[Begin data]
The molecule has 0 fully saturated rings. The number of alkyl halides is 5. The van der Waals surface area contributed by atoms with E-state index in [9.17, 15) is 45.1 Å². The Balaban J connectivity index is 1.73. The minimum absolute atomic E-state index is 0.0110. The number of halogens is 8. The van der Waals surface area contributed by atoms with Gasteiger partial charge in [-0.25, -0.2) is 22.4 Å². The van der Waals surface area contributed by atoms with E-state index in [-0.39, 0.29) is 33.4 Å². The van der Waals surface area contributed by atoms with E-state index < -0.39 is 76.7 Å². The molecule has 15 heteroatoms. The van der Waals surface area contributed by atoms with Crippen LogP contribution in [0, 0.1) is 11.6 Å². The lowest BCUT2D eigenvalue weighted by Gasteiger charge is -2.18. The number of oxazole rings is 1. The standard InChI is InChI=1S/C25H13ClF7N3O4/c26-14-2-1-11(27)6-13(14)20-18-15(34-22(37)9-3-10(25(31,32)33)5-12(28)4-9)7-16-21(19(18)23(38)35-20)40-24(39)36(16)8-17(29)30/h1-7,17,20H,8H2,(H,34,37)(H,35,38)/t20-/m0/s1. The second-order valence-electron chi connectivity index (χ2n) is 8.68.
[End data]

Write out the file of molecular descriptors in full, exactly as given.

The molecule has 0 fully saturated rings. The number of alkyl halides is 5. The van der Waals surface area contributed by atoms with E-state index in [9.17, 15) is 45.1 Å². The Balaban J connectivity index is 1.73. The minimum absolute atomic E-state index is 0.0110. The number of halogens is 8. The van der Waals surface area contributed by atoms with Gasteiger partial charge in [-0.25, -0.2) is 22.4 Å². The van der Waals surface area contributed by atoms with E-state index in [-0.39, 0.29) is 33.4 Å². The van der Waals surface area contributed by atoms with E-state index < -0.39 is 76.7 Å². The molecule has 15 heteroatoms. The van der Waals surface area contributed by atoms with Crippen LogP contribution in [0, 0.1) is 11.6 Å². The lowest BCUT2D eigenvalue weighted by Gasteiger charge is -2.18. The number of oxazole rings is 1. The standard InChI is InChI=1S/C25H13ClF7N3O4/c26-14-2-1-11(27)6-13(14)20-18-15(34-22(37)9-3-10(25(31,32)33)5-12(28)4-9)7-16-21(19(18)23(38)35-20)40-24(39)36(16)8-17(29)30/h1-7,17,20H,8H2,(H,34,37)(H,35,38)/t20-/m0/s1. The second-order valence-electron chi connectivity index (χ2n) is 8.68.